Welcome to the first of our 3-part series on the Pension with Aid and Attendance Benefit. In Part 1, we’re taking a look at the prerequisites to qualify for the benefit.
But first, what is the Aid and Attendance Benefit?
It helps veterans and their spouses pay for home care services and assisted living costs. Often referred to as “Aid and Attendance,” it is the most widely known and talked-about benefit as it offers the highest possible monthly payment. An unmarried veteran can receive up to $1,830 per month, a married veteran can receive up to $2,170 per month, and a surviving spouse can receive up to $1,056 per month (with additional payments available if dependent children are present in the home).
Prerequisites To Receive Benefits
A veteran must first meet service and discharge requirements before being considered for pension benefits. A veteran must have served 90 days of active duty with at least one day beginning or ending during a period of war. After September 1, 1980, the active duty requirement increases to 180 days. In addition, the veteran must have been discharged under circumstances other than dishonorable.
To qualify for pension benefits, a claimant must also be 65 or older or be permanently and totally disabled. A claimant is the individual filing for benefits – either a veteran or surviving spouse.
Permanent and total disability includes a claimant who is:
- In a nursing home;
- Determined disabled by the Social Security Administration;
- Unemployable and reasonably certain to continue so throughout life; or
- Suffering from a disability that makes it impossible for the average person to stay gainfully employed.
Asset and Income Requirements
The financial eligibility requirements of any pension benefit address a claimant’s net worth and income. A married veteran and spouse should have no more than $80,000 in countable assets (less for a single veteran or surviving spouse), which includes retirement assets but excludes a home and vehicle. However, the $80,000 limit is only a guideline – it is not a rule set by the VA. The VA looks at a claimant’s total net worth, life expectancy, income and medical expenses to determine whether the veteran or surviving spouse is entitled to special monthly pension benefits.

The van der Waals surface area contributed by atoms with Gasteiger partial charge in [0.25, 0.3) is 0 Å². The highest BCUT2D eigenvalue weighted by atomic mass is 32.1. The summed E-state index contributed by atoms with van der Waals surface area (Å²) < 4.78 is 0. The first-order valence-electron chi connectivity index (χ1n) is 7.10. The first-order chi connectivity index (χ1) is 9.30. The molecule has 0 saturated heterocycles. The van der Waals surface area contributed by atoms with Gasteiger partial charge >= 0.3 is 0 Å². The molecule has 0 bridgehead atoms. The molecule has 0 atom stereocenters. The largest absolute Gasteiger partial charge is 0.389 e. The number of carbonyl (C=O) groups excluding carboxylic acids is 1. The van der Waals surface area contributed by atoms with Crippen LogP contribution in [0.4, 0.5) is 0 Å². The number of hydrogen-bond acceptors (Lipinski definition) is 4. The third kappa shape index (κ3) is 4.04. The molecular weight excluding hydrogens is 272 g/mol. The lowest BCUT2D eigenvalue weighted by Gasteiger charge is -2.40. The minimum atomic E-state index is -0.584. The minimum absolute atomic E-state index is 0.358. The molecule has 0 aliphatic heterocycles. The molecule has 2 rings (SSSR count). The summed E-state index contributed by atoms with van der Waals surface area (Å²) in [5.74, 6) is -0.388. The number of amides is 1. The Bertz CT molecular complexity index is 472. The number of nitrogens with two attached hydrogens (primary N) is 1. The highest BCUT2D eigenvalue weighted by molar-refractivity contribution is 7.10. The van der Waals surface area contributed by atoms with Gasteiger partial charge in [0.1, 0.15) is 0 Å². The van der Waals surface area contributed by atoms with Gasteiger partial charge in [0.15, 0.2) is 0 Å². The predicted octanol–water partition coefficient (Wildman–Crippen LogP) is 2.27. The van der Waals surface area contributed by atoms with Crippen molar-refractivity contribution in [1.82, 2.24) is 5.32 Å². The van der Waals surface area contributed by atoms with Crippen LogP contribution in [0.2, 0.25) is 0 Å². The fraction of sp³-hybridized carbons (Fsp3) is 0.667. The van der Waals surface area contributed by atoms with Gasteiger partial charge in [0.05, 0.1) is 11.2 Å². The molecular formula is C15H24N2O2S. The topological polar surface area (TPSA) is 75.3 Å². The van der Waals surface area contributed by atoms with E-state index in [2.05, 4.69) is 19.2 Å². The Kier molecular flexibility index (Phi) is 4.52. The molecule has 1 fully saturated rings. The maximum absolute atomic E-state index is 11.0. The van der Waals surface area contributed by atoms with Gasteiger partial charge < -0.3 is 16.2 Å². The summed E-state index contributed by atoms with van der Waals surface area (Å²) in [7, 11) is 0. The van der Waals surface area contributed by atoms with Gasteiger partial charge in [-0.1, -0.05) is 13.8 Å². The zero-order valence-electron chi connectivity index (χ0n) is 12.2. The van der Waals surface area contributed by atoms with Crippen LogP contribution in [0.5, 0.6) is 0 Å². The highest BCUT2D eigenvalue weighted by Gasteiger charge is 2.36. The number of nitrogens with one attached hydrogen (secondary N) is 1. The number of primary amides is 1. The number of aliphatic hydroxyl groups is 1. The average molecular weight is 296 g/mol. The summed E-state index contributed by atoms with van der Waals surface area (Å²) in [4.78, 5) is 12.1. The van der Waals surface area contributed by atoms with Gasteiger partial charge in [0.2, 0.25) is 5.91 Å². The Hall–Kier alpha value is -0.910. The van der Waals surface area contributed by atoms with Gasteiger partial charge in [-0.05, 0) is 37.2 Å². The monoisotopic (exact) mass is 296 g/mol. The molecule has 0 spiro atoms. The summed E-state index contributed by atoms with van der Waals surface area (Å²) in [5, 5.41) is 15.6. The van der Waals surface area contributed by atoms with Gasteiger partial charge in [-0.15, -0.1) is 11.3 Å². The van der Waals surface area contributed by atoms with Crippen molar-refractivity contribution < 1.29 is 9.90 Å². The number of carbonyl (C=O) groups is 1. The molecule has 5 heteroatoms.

Income for VA Purposes
A veteran or surviving spouse must have Income for VA Purposes (“IVAP”) that is less than the benefit for which he or she is applying. IVAP is calculated by taking a claimant’s gross income from all sources less countable medical expenses. Countable medical expenses are recurring out-of-pocket medical expenses that can be expected to continue throughout a claimant’s lifetime. If a claimant’s IVAP is equal to or greater than the annual benefit amount, the veteran or surviving spouse is not eligible for benefits.
Does the Claimant Require the Aid and Attendance of Another?
The claimant needs to show through medical evidence, provided by a physician, that to perform daily activities they require the aid and attendance of another person. If the veteran or surviving spouse can show this evidence they may qualify for an additional special monthly pension referred to as aid and attendance pension benefits.
The VA defines the need for aid and attendance as:
- Requiring the aid of another person to perform at least two activities of daily living, such as eating, bathing, dressing or undressing;
- Being blind or nearly blind; or
- Being a patient in a nursing home.
Next Up: Check back in for part 2 of this 3-part series to see the Pension with Aid and Attendance Benefit at work with an illustration by our very own Brandon Thomson.